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UK to block pornography by default; it corrodes your childhood

Man of Steel, or Man of Steal?

Online pornography is to be blocked by default in the United Kingdom, with Prime Minister David Cameron stating that access to such materials 'corrodes childhood'. Customers will have to choose to 'opt-in' with their ISP, should they want to see anything explicit.

The ban is meant to come into effect before the end of the year, with family-friendly filters affecting new and old customers alike. Internet search terms Cameron described as 'horrific' are on a list of things to blacklist (what kind of debauchery remains to be seen). Below are the changes in a nutshell, via ISPreview:

  • Adult content filters to be enabled on all new mobile phones (this already happens for most people).
  • Adult content banned from public Wi-Fi services (some public hotspot operators already do this).
  • It will be a criminal offence to possess pornography that depicts rape.
  • Videos streamed online in the UK will be subject to the same restrictions as DVDs and BluRays sold in shops.
  • Google, Bing and other major internet search engines will have to block any results/sites and specific search terms blacklisted by the Child Exploitation and Online Protection Centre (i.e. this mostly relates to child abuse content). It should be said that Google and the like already remove related sites once they’ve been notified.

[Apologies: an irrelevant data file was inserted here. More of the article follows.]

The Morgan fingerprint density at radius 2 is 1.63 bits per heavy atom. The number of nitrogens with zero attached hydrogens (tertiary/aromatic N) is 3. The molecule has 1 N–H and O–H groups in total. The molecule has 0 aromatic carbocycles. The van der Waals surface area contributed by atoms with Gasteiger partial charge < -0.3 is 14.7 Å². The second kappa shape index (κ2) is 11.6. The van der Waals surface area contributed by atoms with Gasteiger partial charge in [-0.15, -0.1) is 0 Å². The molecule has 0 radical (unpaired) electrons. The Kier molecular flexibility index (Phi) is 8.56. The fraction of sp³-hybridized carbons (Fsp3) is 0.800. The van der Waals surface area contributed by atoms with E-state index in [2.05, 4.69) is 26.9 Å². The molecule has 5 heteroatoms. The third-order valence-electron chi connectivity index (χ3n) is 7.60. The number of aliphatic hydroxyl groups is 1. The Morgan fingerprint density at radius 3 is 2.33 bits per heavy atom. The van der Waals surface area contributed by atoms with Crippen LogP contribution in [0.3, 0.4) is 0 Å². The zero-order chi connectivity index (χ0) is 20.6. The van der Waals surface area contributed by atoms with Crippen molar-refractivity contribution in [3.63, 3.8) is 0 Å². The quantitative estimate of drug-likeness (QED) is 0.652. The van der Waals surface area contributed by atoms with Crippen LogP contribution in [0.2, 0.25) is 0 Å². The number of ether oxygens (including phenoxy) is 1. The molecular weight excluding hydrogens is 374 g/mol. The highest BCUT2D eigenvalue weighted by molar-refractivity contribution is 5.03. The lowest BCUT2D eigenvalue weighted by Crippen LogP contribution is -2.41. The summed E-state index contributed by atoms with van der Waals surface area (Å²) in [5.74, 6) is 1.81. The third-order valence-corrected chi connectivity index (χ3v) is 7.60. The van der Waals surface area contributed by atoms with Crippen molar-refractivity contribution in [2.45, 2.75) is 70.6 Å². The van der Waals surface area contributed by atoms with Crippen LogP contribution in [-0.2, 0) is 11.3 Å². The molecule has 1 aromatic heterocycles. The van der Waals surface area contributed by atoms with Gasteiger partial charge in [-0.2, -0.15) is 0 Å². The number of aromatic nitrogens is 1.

• The Child Exploitation and Online Protection Centre (CEOP) will also gain new powers to examine P2P (internet file sharing) networks for child abuse content and to hopefully help trace their users (working alongside the police).
  • People whom attempt to access websites that contain child abuse content will also be met by a strict warning about the risks of doing so.
  • The country’s largest broadband ISPs (BT, Sky Broadband, TalkTalk and Virgin Media) will all need to enable automatic network-level filtering of adult websites (i.e. Active Choice+), although you will be given a choice to opt-out (though the opt-in “Yes” box will stay pre-ticked if you ignore it).

Somewhat ironically, former head of the Child Exploitation and Online Protection Centre Jim Gamble told BBC's Radio 4 that it was important to "get to the root cause of illegal pornography". In other words, make shutting down the origins a greater priority.

Unsurprisingly, images depicting rape are to be banned, bringing UK law in line with that of Scotland; although an apparent loophole in the Criminal Justice and Immigration Act 2008 means it's not currently a crime. Experts have suggested that UK ISPs will be reluctant to act out of an unwillingness to become censors. Pity they couldn't censor the royal baby news.

Source: BBC and ISPreview | Image via Daily Telegraph

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